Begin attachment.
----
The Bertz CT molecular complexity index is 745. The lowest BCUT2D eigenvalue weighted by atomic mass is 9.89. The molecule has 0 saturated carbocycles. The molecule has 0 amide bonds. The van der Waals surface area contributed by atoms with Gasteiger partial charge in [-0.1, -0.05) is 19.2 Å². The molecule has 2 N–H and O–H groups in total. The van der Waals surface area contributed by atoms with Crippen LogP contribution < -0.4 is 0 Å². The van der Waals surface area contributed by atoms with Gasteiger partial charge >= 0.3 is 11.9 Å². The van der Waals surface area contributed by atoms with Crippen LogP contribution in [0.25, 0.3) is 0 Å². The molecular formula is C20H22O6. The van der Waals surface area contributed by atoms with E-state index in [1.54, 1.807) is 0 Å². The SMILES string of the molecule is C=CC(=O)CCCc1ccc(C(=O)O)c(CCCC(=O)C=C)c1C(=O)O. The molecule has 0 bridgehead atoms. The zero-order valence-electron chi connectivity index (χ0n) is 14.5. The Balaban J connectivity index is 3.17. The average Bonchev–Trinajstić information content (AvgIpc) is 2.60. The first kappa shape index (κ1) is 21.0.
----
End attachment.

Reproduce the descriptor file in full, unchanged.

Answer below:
The Bertz CT molecular complexity index is 745. The lowest BCUT2D eigenvalue weighted by atomic mass is 9.89. The molecule has 0 saturated carbocycles. The molecule has 0 amide bonds. The van der Waals surface area contributed by atoms with Gasteiger partial charge in [-0.1, -0.05) is 19.2 Å². The molecule has 2 N–H and O–H groups in total. The van der Waals surface area contributed by atoms with Crippen LogP contribution < -0.4 is 0 Å². The van der Waals surface area contributed by atoms with Gasteiger partial charge >= 0.3 is 11.9 Å². The van der Waals surface area contributed by atoms with Crippen LogP contribution in [0.25, 0.3) is 0 Å². The molecular formula is C20H22O6. The van der Waals surface area contributed by atoms with E-state index in [1.54, 1.807) is 0 Å². The SMILES string of the molecule is C=CC(=O)CCCc1ccc(C(=O)O)c(CCCC(=O)C=C)c1C(=O)O. The molecule has 0 bridgehead atoms. The zero-order valence-electron chi connectivity index (χ0n) is 14.5. The Balaban J connectivity index is 3.17. The average Bonchev–Trinajstić information content (AvgIpc) is 2.60. The first kappa shape index (κ1) is 21.0.